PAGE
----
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Monday, August 2, 2010

Royal Enfield sidecar was photo platform

The sidecar of a Royal Enfield motorcycle was the way my wife Bonnie first traveled the Ormand Scenic Loop near Ormand Beach, Florida.

She mentions what a great way that is to experience the trail on her new web site, FloridaRambler.com (a guide to outdoor activities, food and lodging in Florida). See her article on the Ormand Scenic Loop for information on how to get there, where to stay and eat and what else to do in the area.

She recommends seeing the loop from the sidecar of a Royal Enfield, if possible. It takes you there and it takes you back in time as well.

I'm glad she said so because it was chilly during Daytona Bike Week and she initially described the ride as windy, cold and not very smooth.

Bonnie hasn't ridden a motorcycle since we first got married but now she has done something I haven't: ridden in a sidecar and shot fantastic pictures along the way.

I was privileged to ride the loop on a brand new Royal Enfield C5 demonstrator, so I showed up in some of her pictures.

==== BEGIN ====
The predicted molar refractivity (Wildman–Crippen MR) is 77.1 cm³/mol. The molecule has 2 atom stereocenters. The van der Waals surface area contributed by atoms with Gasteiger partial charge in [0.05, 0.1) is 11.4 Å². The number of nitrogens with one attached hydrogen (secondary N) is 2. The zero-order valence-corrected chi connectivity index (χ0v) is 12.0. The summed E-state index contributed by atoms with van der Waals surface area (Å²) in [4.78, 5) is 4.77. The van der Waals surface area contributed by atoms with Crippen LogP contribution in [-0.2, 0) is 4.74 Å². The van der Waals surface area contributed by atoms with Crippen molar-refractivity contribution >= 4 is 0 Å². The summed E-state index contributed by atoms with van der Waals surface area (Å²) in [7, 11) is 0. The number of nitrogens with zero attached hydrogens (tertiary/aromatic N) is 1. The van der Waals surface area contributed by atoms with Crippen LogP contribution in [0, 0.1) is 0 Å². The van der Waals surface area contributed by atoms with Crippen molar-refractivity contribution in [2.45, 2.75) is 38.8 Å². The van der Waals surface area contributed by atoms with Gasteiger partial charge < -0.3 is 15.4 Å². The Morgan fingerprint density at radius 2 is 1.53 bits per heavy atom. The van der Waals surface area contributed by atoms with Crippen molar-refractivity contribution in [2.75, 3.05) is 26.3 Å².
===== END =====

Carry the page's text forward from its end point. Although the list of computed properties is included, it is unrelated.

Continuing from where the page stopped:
I can't wait to get back.

6 comments:

  1. Picture 1: is that a strut from sidecar to the front fork tube? How does THAT work? Is it a steering damper of some sort? I've never seen that setup before.

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  2. Yes, it is a damper. I've never ridden a motorcycle with a sidecar but I do know that it is a popular option. A sidecar web site, Sidestrider, gives a brief explanation of how they work. Basically, they reduce shimmy.

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  3. The last picture looks like a G5?? Is that a different one from what you were talking about?

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  4. Yes, the sidecar was attached to a G5 and that is Bonnie in the picture. The machine was piloted by a fellow experienced with sidecars; I didn't ride it. I sampled a C5 and G5 solo.

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  5. How is the C5 with sidecar and passenger? Does it get up to speed ok without holding up traffice? What does it top out at?

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  6. The C5 and the G5 share the Unit Constructed Engine. So performance should be similar. In this case, on flat ground, at sea level, on a cool day with no head wind, the sidecar combination kept up with the other Royal Enfields on the secondary roads we traveled. No Royal Enfield is a speed demon. Hills and headwinds would have caused the sidecar unit to fall behind, I'm sure.

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